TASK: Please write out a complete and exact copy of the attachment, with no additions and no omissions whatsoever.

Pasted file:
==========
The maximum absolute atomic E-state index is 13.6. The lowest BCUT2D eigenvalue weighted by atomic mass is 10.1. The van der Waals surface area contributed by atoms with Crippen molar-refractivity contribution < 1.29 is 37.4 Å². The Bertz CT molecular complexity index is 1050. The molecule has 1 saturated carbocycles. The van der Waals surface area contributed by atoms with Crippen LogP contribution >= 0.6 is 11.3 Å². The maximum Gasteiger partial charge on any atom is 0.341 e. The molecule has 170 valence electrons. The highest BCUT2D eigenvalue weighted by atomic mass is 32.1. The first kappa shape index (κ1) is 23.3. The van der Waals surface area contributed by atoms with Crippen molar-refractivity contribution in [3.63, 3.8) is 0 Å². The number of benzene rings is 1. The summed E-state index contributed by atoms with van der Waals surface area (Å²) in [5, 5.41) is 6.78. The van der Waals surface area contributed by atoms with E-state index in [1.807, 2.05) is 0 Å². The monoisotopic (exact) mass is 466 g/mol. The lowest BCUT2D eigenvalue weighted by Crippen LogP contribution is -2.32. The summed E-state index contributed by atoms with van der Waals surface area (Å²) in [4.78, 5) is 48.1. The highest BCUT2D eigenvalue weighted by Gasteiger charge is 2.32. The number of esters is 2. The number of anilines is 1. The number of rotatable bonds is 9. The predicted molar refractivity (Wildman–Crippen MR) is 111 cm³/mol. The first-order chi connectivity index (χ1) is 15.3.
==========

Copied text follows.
The maximum absolute atomic E-state index is 13.6. The lowest BCUT2D eigenvalue weighted by atomic mass is 10.1. The van der Waals surface area contributed by atoms with Crippen molar-refractivity contribution < 1.29 is 37.4 Å². The Bertz CT molecular complexity index is 1050. The molecule has 1 saturated carbocycles. The van der Waals surface area contributed by atoms with Crippen LogP contribution >= 0.6 is 11.3 Å². The maximum Gasteiger partial charge on any atom is 0.341 e. The molecule has 170 valence electrons. The highest BCUT2D eigenvalue weighted by atomic mass is 32.1. The first kappa shape index (κ1) is 23.3. The van der Waals surface area contributed by atoms with Crippen molar-refractivity contribution in [3.63, 3.8) is 0 Å². The number of benzene rings is 1. The summed E-state index contributed by atoms with van der Waals surface area (Å²) in [5, 5.41) is 6.78. The van der Waals surface area contributed by atoms with E-state index in [1.807, 2.05) is 0 Å². The monoisotopic (exact) mass is 466 g/mol. The lowest BCUT2D eigenvalue weighted by Crippen LogP contribution is -2.32. The summed E-state index contributed by atoms with van der Waals surface area (Å²) in [4.78, 5) is 48.1. The highest BCUT2D eigenvalue weighted by Gasteiger charge is 2.32. The number of esters is 2. The number of anilines is 1. The number of rotatable bonds is 9. The predicted molar refractivity (Wildman–Crippen MR) is 111 cm³/mol. The first-order chi connectivity index (χ1) is 15.3.